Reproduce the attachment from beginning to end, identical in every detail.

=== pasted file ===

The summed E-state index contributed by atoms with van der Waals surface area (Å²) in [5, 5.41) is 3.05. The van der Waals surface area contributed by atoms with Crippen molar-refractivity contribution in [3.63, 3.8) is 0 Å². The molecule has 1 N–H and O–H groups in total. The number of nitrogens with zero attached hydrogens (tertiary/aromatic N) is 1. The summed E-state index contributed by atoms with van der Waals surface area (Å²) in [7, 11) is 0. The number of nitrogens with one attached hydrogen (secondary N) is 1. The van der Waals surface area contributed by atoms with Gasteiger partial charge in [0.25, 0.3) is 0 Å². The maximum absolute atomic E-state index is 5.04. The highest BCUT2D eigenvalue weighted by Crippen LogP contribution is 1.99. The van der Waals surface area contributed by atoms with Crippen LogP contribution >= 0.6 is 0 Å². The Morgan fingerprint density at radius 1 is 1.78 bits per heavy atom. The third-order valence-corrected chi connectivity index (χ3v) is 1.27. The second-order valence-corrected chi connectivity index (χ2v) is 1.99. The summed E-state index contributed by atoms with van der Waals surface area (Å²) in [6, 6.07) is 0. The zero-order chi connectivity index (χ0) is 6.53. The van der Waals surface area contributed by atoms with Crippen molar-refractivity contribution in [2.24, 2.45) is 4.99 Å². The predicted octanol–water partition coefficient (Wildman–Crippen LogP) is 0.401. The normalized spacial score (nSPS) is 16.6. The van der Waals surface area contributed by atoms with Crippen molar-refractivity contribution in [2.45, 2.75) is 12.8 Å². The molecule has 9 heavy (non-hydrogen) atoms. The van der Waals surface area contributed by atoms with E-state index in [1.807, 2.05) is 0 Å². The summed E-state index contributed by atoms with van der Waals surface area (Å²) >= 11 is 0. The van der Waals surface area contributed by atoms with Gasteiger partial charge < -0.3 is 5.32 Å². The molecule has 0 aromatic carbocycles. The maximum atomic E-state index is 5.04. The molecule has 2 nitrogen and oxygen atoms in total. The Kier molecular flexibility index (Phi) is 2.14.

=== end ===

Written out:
The summed E-state index contributed by atoms with van der Waals surface area (Å²) in [5, 5.41) is 3.05. The van der Waals surface area contributed by atoms with Crippen molar-refractivity contribution in [3.63, 3.8) is 0 Å². The molecule has 1 N–H and O–H groups in total. The number of nitrogens with zero attached hydrogens (tertiary/aromatic N) is 1. The summed E-state index contributed by atoms with van der Waals surface area (Å²) in [7, 11) is 0. The number of nitrogens with one attached hydrogen (secondary N) is 1. The van der Waals surface area contributed by atoms with Gasteiger partial charge in [0.25, 0.3) is 0 Å². The maximum absolute atomic E-state index is 5.04. The highest BCUT2D eigenvalue weighted by Crippen LogP contribution is 1.99. The van der Waals surface area contributed by atoms with Crippen LogP contribution >= 0.6 is 0 Å². The Morgan fingerprint density at radius 1 is 1.78 bits per heavy atom. The third-order valence-corrected chi connectivity index (χ3v) is 1.27. The second-order valence-corrected chi connectivity index (χ2v) is 1.99. The summed E-state index contributed by atoms with van der Waals surface area (Å²) in [6, 6.07) is 0. The zero-order chi connectivity index (χ0) is 6.53. The van der Waals surface area contributed by atoms with Crippen molar-refractivity contribution in [2.24, 2.45) is 4.99 Å². The predicted octanol–water partition coefficient (Wildman–Crippen LogP) is 0.401. The normalized spacial score (nSPS) is 16.6. The van der Waals surface area contributed by atoms with Crippen molar-refractivity contribution in [2.45, 2.75) is 12.8 Å². The molecule has 9 heavy (non-hydrogen) atoms. The van der Waals surface area contributed by atoms with E-state index in [1.807, 2.05) is 0 Å². The summed E-state index contributed by atoms with van der Waals surface area (Å²) >= 11 is 0. The van der Waals surface area contributed by atoms with Gasteiger partial charge < -0.3 is 5.32 Å². The molecule has 0 aromatic carbocycles. The maximum atomic E-state index is 5.04. The molecule has 2 nitrogen and oxygen atoms in total. The Kier molecular flexibility index (Phi) is 2.14.